05/25/07 - incomplete information

In today's excerpt - drawing conclusions from incomplete information:

"If science works because we live in a world of regularities, it works in the particular way it does because of some peculiarities in our own makeup. In particular, we are masters at drawing conclusions from incomplete information. We are constantly observing the world, and then making predictions and drawing conclusions about it. That is what hunter-gatherers do, and it is also what particle physicists and microbiologists do. We never have enough information to justify completely the conclusions we draw. Being able to act on guesses and hunches, and act confidently when the information we have points somewhere but does not constitute a proof, is an essential skill that makes someone a good businessperson, a good hunter or farmer, or a good scientist. It is a big part of what makes human beings such a successful species.

"But this ability comes at a heavy price, which is that we easily fool ourselves. Of course, we know that we are easily fooled by others. Lying is strongly sanctioned because it is so effective. It is, after all, only because we are built to come to conclusions from incomplete information that we are so vulnerable to lies. Our basic stance has to be one of trust, for if we required proof of everything, we would never believe anything. We would never do anything -- never get out of bed, never make marriages, friendships or alliances. Without the ability to trust, we would be solitary animals. Language is effective and useful, because most of the time we believe what other people tell us.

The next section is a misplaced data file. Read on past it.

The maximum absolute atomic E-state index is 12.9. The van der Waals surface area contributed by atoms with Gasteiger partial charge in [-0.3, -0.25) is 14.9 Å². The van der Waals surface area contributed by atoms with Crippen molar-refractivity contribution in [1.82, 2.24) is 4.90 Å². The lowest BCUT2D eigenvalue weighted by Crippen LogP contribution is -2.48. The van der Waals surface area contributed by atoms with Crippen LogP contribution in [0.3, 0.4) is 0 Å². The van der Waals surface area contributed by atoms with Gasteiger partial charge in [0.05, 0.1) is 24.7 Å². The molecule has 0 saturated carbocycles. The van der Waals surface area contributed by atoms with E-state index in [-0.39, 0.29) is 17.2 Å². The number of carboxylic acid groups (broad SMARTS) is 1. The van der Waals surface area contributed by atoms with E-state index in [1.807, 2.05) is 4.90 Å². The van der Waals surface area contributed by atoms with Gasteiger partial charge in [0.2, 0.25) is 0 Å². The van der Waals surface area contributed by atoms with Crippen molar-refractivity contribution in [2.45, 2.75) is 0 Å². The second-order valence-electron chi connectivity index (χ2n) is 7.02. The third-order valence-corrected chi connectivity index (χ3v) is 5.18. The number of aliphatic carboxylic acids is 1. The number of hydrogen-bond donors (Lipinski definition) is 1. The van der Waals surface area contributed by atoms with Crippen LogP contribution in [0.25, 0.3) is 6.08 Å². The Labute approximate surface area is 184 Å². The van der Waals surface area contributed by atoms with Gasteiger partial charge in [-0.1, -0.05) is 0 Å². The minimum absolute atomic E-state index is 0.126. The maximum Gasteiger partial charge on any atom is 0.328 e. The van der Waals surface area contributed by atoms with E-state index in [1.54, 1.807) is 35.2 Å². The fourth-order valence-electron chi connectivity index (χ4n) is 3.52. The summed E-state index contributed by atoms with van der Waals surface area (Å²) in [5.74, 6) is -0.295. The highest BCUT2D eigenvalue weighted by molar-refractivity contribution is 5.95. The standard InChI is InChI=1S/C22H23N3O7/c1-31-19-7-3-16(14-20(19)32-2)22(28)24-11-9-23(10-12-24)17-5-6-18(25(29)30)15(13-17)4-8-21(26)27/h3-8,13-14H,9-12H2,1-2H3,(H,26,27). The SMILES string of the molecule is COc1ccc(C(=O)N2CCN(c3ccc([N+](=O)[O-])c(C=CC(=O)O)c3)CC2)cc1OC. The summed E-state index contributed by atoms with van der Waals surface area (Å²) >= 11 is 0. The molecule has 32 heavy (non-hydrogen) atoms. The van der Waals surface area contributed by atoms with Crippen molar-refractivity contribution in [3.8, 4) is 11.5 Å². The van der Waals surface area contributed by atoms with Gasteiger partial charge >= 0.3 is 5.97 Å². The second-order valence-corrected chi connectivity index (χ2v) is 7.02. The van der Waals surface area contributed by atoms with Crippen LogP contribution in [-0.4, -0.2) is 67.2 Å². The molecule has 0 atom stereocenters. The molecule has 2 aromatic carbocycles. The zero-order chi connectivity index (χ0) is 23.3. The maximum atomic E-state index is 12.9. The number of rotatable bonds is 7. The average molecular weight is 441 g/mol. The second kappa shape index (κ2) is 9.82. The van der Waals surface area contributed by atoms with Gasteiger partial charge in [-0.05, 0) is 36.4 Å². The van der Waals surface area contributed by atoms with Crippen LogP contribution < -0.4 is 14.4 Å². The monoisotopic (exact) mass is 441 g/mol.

"But what is equally important, and sobering, is how often we fool ourselves. And we fool ourselves, not only individually, but en masse. The tendency of a group of human beings to quickly come to believe something that its individual members will later see as obviously false is truly amazing. Some of the worst tragedies of the last century happened because well-meaning people fell for easy solutions proposed by bad leaders. But arriving at a consensus is part of who we are, for it is essential if a band of hunters is to succeed, or a tribe is to flee approaching danger.

"For a community to survive, then, there must be mechanisms of correction: elders who curb the impulsiveness of the young because if they have learned anything in their long lives, it is how often they were wrong; the young, who challenge beliefs that have been held obvious and sacred for generations, when those beliefs are no longer apt. Human society has progressed because it has learned to require of its members both rebellion and respect, and because it has discovered social mechanisms that over time balance those qualities."

[Suggested by a delanceyplace reader.]


Lee Smolin


The Trouble with Physics: The Rise of String Theory, The Fall of a Science, and What Comes Next


Houghton Mifflin


Copyright 2006 by Spin Networks, Ltd.


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